From live music in colonial towns to jungle-shrouded ancient ruins, Mexico hums with vibrant colour. Here’s the list of our top things to do in Mexico.

By: Paul | Last Updated: 21 Nov 2023 | Jump to Comments & Questions

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Lime and chilli.

Two things I will forever associate with Mexico. Squeezed on tacos, wedged into beers, delicately placed on cocktails. Lime is so prevalent it amazes me there’s no consensus on what to call it in Spanish. No problem calling for chilli though, in Mexico, everything calls for chilli.

Things are hot in Mexico.

The days are hot, the dancing is hot. Things got heated in our car trying to navigate Mexico’s roads. Live music heats up sleepy towns and ancient ruins bask in the burning sun. Luckily, Mexico has an antidote for all this zest and heat.

From cooling off in idyllic swimming holes to roaming ancient ruins, from snorkelling with manta rays to eating insects, here are our top things to do in Mexico.

Things to do in Mexico


Happy to be back on smooth road after bouncing over speed humps and dodging car-size potholes in Zapatista held territory, we set off early in the morning to beat the tourists to Palenque. Driving into the car park we passed vendors selling everything from sunhats to toy cobras; a welcome change from manchette-wielding kids holding ropes across the car to get us to stop.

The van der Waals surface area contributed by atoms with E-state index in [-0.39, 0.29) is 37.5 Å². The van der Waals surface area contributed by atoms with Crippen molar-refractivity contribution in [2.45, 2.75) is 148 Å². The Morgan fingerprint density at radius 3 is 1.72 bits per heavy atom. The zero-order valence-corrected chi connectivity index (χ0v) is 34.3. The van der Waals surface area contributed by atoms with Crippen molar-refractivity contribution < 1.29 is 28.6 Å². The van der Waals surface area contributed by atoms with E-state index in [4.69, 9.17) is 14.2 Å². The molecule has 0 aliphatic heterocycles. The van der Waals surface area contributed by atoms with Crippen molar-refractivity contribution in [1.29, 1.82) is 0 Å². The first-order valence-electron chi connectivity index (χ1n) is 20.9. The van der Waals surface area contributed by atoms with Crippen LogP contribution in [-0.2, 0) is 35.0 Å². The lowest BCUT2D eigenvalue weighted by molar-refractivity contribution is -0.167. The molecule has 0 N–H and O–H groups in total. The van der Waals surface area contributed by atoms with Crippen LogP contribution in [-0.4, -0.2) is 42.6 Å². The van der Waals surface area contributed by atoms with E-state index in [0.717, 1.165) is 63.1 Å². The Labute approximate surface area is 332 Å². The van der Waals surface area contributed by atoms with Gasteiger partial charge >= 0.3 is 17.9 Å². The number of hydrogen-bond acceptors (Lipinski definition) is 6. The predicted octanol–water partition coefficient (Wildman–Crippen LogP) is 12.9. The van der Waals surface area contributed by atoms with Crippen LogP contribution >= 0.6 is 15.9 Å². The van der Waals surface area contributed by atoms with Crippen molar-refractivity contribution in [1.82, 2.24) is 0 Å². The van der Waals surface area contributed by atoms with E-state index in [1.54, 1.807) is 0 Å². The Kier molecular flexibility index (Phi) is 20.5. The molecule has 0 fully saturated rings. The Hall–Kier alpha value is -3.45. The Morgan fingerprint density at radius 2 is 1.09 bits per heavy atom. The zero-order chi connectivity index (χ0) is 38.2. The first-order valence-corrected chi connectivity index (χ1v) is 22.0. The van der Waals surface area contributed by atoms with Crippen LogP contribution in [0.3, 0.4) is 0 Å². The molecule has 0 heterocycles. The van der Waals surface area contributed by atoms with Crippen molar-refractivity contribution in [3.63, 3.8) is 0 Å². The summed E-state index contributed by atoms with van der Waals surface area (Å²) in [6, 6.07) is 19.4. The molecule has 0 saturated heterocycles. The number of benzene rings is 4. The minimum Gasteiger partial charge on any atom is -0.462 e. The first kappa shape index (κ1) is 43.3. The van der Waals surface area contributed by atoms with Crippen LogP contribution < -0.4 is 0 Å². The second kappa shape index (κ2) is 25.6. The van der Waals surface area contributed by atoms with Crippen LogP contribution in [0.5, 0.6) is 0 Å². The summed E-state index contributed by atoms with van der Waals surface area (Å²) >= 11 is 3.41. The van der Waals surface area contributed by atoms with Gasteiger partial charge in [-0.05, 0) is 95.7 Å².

Palenque was a powerful Maya city-state which reached its pinnacle in the 7th century. After its decline, temples adorned with classic bass-relief carvings and palaces decorated with hieroglyphics were absorbed into the jungle. It has since been restored and excavated displaying ruins which date back to 226 BCE, harmoniously integrated into the beautiful landscape.

As the sun peered over the top of the Temple of Inscriptions, the green of the jungle glowed with warm dappled light. Howler monkeys climbed through trees and over temples using ancient ruins as their fortress to survey the land.

We sat on the top of the Palace, the home of once powerful leaders. The day was just starting to warm up with shadows forming on ancient stone inscriptions. Bus groups had not yet descended on the park. Looking across the vast complex of Palenque, almost completely alone in the early morning, was one of our top things to do in Mexico.

Related // All you need to know about driving in Mexico

Palenque – 8:00 – 16:30 | Price: M$32 to enter the national park & M$70 to enter the ruins | Getting there: Palenque is located about 90 miles southwest of Villahermosa.


On the quiet backstreets of Coyoacán kids played soccer in the middle of quiet tree-lined streets while parents kept a watchful eye from behind their taco stand. In bohemian bars and cafes, locals talked Mexican politics while their drip-filter coffee slowly brewed on tables scratched with random thoughts.